Monday 20 Aug 2018 | 06:58 | SYDNEY
Monday 20 Aug 2018 | 06:58 | SYDNEY

Going Dutch in Uruzgan


Fergus Hanson


2 August 2010 16:26

The Netherlands has now formally ended its mission in Uruzgan with a change-of-command ceremony. But four years and 24 deaths later, what has the mission achieved?

When the Dutch first approached Australia to co-deploy in Afghanistan, Uruzgan was not the only province on the table. There were a number of safer options which would have exposed both nations to fewer risks, but which would also have been less useful in combating the Taliban.

After the national shame of Srebrenica — where Dutch peacekeepers failed to stop one of the most infamous massacres of recent times — the Dutch needed to reestablish pride in their armed forces. Uruzgan was a suitably ambitious province in which to take a lead role. While some have dismissed the difficultly of operating in Uruzgan, on any objective measure, it is no walk in the park. There might have been differences in approach (and food tastes) between NATO nations and partners, but the Dutch have restored some of their wounded pride.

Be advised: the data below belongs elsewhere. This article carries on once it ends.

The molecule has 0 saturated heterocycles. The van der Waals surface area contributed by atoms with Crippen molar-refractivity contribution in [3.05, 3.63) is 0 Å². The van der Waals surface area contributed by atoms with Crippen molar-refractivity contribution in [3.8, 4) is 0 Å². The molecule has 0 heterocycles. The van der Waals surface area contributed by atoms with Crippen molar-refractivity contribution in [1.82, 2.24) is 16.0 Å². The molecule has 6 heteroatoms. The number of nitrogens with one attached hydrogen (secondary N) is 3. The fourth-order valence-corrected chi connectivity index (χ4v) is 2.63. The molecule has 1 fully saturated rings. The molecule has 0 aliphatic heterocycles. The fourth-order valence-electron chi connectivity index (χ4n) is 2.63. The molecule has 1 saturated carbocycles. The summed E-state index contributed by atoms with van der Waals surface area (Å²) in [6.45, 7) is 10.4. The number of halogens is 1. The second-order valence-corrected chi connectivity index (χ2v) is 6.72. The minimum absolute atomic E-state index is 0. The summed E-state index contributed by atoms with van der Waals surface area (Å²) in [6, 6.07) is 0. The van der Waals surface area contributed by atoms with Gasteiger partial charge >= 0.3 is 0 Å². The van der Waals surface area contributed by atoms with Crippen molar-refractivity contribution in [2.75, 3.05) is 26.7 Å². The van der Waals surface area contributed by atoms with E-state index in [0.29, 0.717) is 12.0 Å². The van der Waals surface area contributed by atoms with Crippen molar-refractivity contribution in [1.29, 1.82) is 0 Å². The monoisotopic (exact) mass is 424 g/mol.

Interestingly though, it might be the ghosts of Srebrenica and the fear of being left holding the can that have contributed to driving the Dutch withdrawal.

At several moments, political backing for the war from the Dutch parliament seemed in doubt. Critics might argue this revealed the inherent weakness of the Dutch political system. The multi-party nature of the Dutch system of government certainly makes decision-making incomprehensible and infuriating to an outsider. Yet the fact the Balkenende governments pushed ahead with the mission, despite fierce opposition, demonstrates that tough decisions can still be made.

Another, less noted, success has been the partnership that has developed between Australia and the Netherlands. Early on, this had the potential to be grown more fully (for example, through the co-location of embassy compounds in Kabul), but it still served to highlight the many interests the countries share, even though they are not often considered natural partners.

The Americans are no doubt frustrated that the Dutch are withdrawing, with the job a long way from done. But with the Dutch coalition government falling over the issue, there is not much more the US can ask for.

The Dutch haven't changed the game in Afghanistan, but no medium-sized country is going to. And the Dutch haven't done too badly, as this independent assessment commissioned by the Netherlands suggests. The Netherlands might be leaving early, but it did take on a challenging province when softer options were available. Let's hope the partnership with Australia will continue in other areas. 

*The author was a diplomat at the Australian Embassy in The Hague from 2005 to 2007.